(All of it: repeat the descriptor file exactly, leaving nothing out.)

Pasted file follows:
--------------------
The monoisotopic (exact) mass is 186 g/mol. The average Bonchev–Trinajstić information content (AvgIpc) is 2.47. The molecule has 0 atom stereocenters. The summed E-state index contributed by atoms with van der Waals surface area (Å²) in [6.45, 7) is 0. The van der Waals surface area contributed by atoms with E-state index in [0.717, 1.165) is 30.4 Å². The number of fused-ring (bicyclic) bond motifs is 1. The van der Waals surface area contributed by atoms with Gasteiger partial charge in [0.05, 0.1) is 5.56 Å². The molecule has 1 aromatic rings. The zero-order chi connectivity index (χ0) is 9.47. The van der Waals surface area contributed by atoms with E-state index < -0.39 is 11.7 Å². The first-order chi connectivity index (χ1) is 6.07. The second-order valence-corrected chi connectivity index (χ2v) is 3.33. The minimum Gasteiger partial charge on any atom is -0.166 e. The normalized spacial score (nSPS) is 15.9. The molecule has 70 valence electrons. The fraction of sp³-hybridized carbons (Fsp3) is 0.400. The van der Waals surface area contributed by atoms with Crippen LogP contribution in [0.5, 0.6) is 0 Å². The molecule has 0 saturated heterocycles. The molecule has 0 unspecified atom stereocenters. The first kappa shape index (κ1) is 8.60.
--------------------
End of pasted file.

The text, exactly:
The monoisotopic (exact) mass is 186 g/mol. The average Bonchev–Trinajstić information content (AvgIpc) is 2.47. The molecule has 0 atom stereocenters. The summed E-state index contributed by atoms with van der Waals surface area (Å²) in [6.45, 7) is 0. The van der Waals surface area contributed by atoms with E-state index in [0.717, 1.165) is 30.4 Å². The number of fused-ring (bicyclic) bond motifs is 1. The van der Waals surface area contributed by atoms with Gasteiger partial charge in [0.05, 0.1) is 5.56 Å². The molecule has 1 aromatic rings. The zero-order chi connectivity index (χ0) is 9.47. The van der Waals surface area contributed by atoms with E-state index < -0.39 is 11.7 Å². The first-order chi connectivity index (χ1) is 6.07. The second-order valence-corrected chi connectivity index (χ2v) is 3.33. The minimum Gasteiger partial charge on any atom is -0.166 e. The normalized spacial score (nSPS) is 15.9. The molecule has 70 valence electrons. The fraction of sp³-hybridized carbons (Fsp3) is 0.400. The van der Waals surface area contributed by atoms with Crippen LogP contribution in [0.5, 0.6) is 0 Å². The molecule has 0 saturated heterocycles. The molecule has 0 unspecified atom stereocenters. The first kappa shape index (κ1) is 8.60.